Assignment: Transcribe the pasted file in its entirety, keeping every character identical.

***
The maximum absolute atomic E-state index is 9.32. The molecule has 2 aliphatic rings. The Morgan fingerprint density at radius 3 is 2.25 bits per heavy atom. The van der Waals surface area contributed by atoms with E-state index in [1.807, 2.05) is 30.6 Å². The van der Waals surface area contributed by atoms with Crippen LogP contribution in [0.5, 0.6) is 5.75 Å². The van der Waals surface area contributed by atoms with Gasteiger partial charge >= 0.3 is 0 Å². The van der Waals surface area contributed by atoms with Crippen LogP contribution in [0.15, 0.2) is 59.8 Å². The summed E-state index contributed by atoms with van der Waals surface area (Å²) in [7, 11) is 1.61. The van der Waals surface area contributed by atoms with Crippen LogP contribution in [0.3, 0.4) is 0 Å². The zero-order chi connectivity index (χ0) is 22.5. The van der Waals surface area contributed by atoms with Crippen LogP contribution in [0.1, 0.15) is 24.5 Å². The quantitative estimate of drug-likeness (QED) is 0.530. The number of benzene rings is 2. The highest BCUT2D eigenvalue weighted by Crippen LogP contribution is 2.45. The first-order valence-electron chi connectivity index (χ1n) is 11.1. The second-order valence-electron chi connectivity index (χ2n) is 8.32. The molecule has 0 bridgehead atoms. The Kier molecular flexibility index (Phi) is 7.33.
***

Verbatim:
The maximum absolute atomic E-state index is 9.32. The molecule has 2 aliphatic rings. The Morgan fingerprint density at radius 3 is 2.25 bits per heavy atom. The van der Waals surface area contributed by atoms with E-state index in [1.807, 2.05) is 30.6 Å². The van der Waals surface area contributed by atoms with Crippen LogP contribution in [0.5, 0.6) is 5.75 Å². The van der Waals surface area contributed by atoms with Gasteiger partial charge >= 0.3 is 0 Å². The van der Waals surface area contributed by atoms with Crippen LogP contribution in [0.15, 0.2) is 59.8 Å². The summed E-state index contributed by atoms with van der Waals surface area (Å²) in [7, 11) is 1.61. The van der Waals surface area contributed by atoms with Crippen LogP contribution in [0.3, 0.4) is 0 Å². The zero-order chi connectivity index (χ0) is 22.5. The van der Waals surface area contributed by atoms with Crippen LogP contribution in [0.1, 0.15) is 24.5 Å². The quantitative estimate of drug-likeness (QED) is 0.530. The number of benzene rings is 2. The highest BCUT2D eigenvalue weighted by Crippen LogP contribution is 2.45. The first-order valence-electron chi connectivity index (χ1n) is 11.1. The second-order valence-electron chi connectivity index (χ2n) is 8.32. The molecule has 0 bridgehead atoms. The Kier molecular flexibility index (Phi) is 7.33.